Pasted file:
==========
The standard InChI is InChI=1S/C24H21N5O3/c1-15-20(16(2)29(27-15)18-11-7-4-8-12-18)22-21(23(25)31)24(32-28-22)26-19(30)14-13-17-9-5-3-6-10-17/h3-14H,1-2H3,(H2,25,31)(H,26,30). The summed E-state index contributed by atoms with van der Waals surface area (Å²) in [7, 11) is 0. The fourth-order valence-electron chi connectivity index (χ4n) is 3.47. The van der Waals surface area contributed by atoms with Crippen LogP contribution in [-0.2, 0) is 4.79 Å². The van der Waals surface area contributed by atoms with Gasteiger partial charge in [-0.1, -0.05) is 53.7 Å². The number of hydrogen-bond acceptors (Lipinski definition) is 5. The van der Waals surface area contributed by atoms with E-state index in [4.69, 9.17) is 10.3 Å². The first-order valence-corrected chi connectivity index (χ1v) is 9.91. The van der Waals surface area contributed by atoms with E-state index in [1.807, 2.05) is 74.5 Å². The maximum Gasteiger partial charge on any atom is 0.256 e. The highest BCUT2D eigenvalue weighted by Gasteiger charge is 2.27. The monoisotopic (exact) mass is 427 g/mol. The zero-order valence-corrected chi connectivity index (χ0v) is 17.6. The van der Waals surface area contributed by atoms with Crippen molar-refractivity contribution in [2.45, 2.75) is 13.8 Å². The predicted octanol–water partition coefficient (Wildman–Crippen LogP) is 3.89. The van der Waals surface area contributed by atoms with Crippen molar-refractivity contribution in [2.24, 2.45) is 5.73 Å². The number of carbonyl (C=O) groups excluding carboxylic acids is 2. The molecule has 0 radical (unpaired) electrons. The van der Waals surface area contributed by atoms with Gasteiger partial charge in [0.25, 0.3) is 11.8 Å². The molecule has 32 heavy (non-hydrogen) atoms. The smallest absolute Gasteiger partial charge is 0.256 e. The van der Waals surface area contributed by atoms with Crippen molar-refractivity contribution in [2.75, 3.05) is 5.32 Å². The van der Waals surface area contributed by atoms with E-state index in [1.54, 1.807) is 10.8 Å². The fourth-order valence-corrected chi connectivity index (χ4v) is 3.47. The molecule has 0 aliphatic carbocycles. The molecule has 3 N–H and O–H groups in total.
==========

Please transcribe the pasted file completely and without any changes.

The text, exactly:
The standard InChI is InChI=1S/C24H21N5O3/c1-15-20(16(2)29(27-15)18-11-7-4-8-12-18)22-21(23(25)31)24(32-28-22)26-19(30)14-13-17-9-5-3-6-10-17/h3-14H,1-2H3,(H2,25,31)(H,26,30). The summed E-state index contributed by atoms with van der Waals surface area (Å²) in [7, 11) is 0. The fourth-order valence-electron chi connectivity index (χ4n) is 3.47. The van der Waals surface area contributed by atoms with Crippen LogP contribution in [-0.2, 0) is 4.79 Å². The van der Waals surface area contributed by atoms with Gasteiger partial charge in [-0.1, -0.05) is 53.7 Å². The number of hydrogen-bond acceptors (Lipinski definition) is 5. The van der Waals surface area contributed by atoms with E-state index in [4.69, 9.17) is 10.3 Å². The first-order valence-corrected chi connectivity index (χ1v) is 9.91. The van der Waals surface area contributed by atoms with E-state index in [1.807, 2.05) is 74.5 Å². The maximum Gasteiger partial charge on any atom is 0.256 e. The highest BCUT2D eigenvalue weighted by Gasteiger charge is 2.27. The monoisotopic (exact) mass is 427 g/mol. The zero-order valence-corrected chi connectivity index (χ0v) is 17.6. The van der Waals surface area contributed by atoms with Crippen molar-refractivity contribution in [2.45, 2.75) is 13.8 Å². The predicted octanol–water partition coefficient (Wildman–Crippen LogP) is 3.89. The van der Waals surface area contributed by atoms with Crippen molar-refractivity contribution in [2.24, 2.45) is 5.73 Å². The number of carbonyl (C=O) groups excluding carboxylic acids is 2. The molecule has 0 radical (unpaired) electrons. The van der Waals surface area contributed by atoms with Gasteiger partial charge in [0.25, 0.3) is 11.8 Å². The molecule has 32 heavy (non-hydrogen) atoms. The smallest absolute Gasteiger partial charge is 0.256 e. The van der Waals surface area contributed by atoms with Crippen molar-refractivity contribution in [2.75, 3.05) is 5.32 Å². The van der Waals surface area contributed by atoms with E-state index in [1.54, 1.807) is 10.8 Å². The fourth-order valence-corrected chi connectivity index (χ4v) is 3.47. The molecule has 0 aliphatic carbocycles. The molecule has 3 N–H and O–H groups in total.